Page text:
Many more Democrats will sign a letter demanding that Senate Majority Leader Harry Reid pass a public health insurance option via the budget reconciliation process, Sen. Robert Menendez said Tuesday.

Menendez (D-N.J.), who has signed the letter, predicted that as more senators endorse the effort, it will be harder for Reid (D-Nev.) to not hold a vote on the public option.

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"There is a lot more people who I believe will join," Menendez said on MSNBC. "When you get to a certain number, there is a tipping point and people who may have felt like it's not possible may feel it's possible." 

The New Jersey senator's comments highlight the growing momentum behind reintroducing the public option. Reid stripped it from the Senate's healthcare bill in December after he could not attract enough centrists to support the bill with it included.

But Sen. Jay Rockefeller (D-W.Va.), a proponent of the government-run plan, on Monday appeared to put a damper on the effort to pass the public option with 51 votes.

He told the Huffington Post that doing so would torpedo any chance of attracting bipartisan support for the bill ahead of Thursday's healthcare summit at the White House.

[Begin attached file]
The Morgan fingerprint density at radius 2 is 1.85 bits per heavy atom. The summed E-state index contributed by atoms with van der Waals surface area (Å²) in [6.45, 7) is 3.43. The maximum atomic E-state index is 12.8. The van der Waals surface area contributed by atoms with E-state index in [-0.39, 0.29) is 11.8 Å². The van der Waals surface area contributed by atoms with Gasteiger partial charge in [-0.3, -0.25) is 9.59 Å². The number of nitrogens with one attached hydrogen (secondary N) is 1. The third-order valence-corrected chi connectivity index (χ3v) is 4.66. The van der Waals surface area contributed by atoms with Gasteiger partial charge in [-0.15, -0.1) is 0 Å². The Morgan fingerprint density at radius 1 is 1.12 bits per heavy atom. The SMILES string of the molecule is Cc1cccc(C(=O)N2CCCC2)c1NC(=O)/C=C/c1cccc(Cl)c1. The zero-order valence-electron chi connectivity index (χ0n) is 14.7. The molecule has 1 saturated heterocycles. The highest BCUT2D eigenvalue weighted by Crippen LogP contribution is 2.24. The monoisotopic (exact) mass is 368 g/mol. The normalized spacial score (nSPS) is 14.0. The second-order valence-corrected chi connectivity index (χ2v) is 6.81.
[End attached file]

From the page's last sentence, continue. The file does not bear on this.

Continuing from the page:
Menendez rejected that assertion, saying "Just simply having a vote on a public option is not, I think, the turbulence that wil derail any effort to ultimately have the type of healthcare reform that reduces costs, stops insurance company abuses against consumers and insures more Americans."

President Barack Obama did not include the public option in his healthcare proposal released Monday, but Press Secretary Robert Gibbs said that it is up to Reid whether or not he wants to reinsert it into the legislation.

That could be a risky bet for Reid without knowing for sure whether or not he has 51 senators who would vote for the plan under the reconciliation rules.

Reid has signaled openness to reintroducing the public option but has not yet made a definitive statement.

23 senators have signed the letter since it was released last week including two Senate leaders; Democratic Senatorial Campaign Committee Chairman Menendez, and Senate Democratic Caucus Vice Chairman Charles Schumer (N.Y.)

But Democrats still have more work to do to get to 51. Sen. Ron Wyden (D-Ore.), a member of the powerful Finance Committee, would not say in an appearance on ABC News' "Top Line" Tuesday whether or not the Senate should pass any healthcare bill using reconciliation.

Republican Sen. Judd Gregg (N.H.) on "Top Line" said that using reconciliation to pass any healthcare bill would be "railroading the Senate."